Top positive review
13 people found this helpful
on June 26, 2009
This is Elliot Liebow's first book. I was extremely fortunate in having it as assigned reading in an introductory sociology course when I was an undergraduate. The book is exceptional in many ways.
When Liebow reached the dissertation stage in his doctoral program at Catholic University in Washington, D.C., he was uncertain as to how to proceed. His advisor's advice was simple: "Go out and make like an anthropologist." Which is exactly what Liebow did.
Liebow "made like and anthropologist," moreover, not in an exotic society in the South Pacific or the Amazon, but in Washington, D.C. itself. He spent over a year observing and participating in the life of inner-city Black men who frequented an area referred to as Tally's corner. His choice of this area and these men required a good deal of tact, self-confidence, and anthropological skill: a thirty-seven year old White man entering and interacting in a group of young to middle-aged Black men who had no particular reason to accept him as anything other than a meddling outsider representing the dominant race.
Liebow, nevertheless, gained acceptance and provided insights into life among low-income inner-city Blacks that were unsuspected and invaluable. For example, the area was not nearly as socially disorganized as was commonly assumed. Instead, helping relationships based on friendship and kinship were commonplace. The area was, in fact, a neighborhood.
Black men were not the recklessly sexual itinerant impregnators that they were and often are assumed to be. Instead, their failure to stay with the women who bore their children was commonly rooted in their feelings of inadequacy at being unable to find a job that would enable them to support a family. These same men often provided nurturing and a modicum of financial support to other women and their children, people for whom they did not feel responsible. As a result, what they gave was beneficently gratuitous and would not be construed as not enough.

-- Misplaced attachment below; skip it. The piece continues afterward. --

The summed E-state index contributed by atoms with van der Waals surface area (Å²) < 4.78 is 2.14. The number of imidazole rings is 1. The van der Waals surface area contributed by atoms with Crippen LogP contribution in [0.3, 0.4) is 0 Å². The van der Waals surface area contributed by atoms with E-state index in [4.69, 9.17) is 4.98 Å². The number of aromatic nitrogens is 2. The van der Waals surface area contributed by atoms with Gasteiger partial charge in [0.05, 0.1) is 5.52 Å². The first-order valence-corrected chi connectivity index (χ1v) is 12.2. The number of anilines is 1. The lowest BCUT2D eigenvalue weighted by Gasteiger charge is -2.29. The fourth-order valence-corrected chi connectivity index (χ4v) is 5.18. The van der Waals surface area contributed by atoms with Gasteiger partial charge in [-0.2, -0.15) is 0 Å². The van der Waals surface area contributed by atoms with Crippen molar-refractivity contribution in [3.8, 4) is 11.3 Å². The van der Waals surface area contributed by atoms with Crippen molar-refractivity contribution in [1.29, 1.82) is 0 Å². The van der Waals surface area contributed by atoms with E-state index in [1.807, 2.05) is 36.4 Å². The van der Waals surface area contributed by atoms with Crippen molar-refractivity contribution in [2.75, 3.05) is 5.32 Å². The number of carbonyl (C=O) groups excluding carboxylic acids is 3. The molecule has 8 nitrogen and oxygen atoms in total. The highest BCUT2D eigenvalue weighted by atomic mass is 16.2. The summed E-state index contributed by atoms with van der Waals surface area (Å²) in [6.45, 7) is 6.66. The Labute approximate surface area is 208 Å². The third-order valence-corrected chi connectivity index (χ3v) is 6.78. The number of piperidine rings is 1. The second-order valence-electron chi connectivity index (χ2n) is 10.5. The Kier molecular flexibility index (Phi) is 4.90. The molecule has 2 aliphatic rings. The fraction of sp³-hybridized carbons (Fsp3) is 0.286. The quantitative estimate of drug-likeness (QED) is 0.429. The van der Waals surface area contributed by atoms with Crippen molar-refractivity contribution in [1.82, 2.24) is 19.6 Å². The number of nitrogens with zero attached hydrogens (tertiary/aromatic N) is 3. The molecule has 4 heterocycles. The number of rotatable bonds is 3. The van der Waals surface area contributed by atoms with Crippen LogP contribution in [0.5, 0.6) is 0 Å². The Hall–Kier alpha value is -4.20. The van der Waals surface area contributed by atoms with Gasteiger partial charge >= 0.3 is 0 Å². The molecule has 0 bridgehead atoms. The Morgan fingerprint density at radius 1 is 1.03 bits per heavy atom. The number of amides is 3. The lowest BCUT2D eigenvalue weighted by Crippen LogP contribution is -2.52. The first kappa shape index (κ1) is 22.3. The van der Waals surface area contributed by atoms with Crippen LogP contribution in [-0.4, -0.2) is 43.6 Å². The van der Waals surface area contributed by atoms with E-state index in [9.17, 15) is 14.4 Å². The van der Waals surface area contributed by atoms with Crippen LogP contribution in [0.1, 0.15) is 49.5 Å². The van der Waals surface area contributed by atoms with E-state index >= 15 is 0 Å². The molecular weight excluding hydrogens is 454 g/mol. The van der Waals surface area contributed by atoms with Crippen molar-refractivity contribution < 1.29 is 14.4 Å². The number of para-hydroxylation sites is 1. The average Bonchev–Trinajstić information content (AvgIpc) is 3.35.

On the job, when they could find one, there was a prevailing expectation among employers that the Black workers would steal. As a hedge against this, the employers paid less than they otherwise would have. Consequently, the Black workers made very little money and, as a result, were more likely to steal to augment their incomes. This is a set of circumstances that renders the notion of a self-fulfilling prophecy as something more than a cliche'.
Liebow's discussion of sitting in a car with a group of Black men discussing their sexual prowess is the kind of the account that gives his ethnography a strong sense of authenticity. Men have too much "dawg" in them to have diminished sexual appetites as they grow older. Men have too much "dawg" in them to be strictly monogamous for the long term.
Nevertheless, Liebow documented the existence of close but non-sexual friendships between men and women. Expressions like "goin' for cousins" meant that a man and a woman were good, supportive friends but remained sexually uninvolved.
Not long after Liebow's research was finished, the location called Tally's Corner fell victim to urban renewal. Again, a place that was construed as nothing but a slum, but was in fact a neighborhood, was destroyed in the name of progress.
Liebow's Tally's corner is a truly fine piece of ethnographic work. I still find it refreshing that he went into the field without research questions in mind, but came away with really interesting results.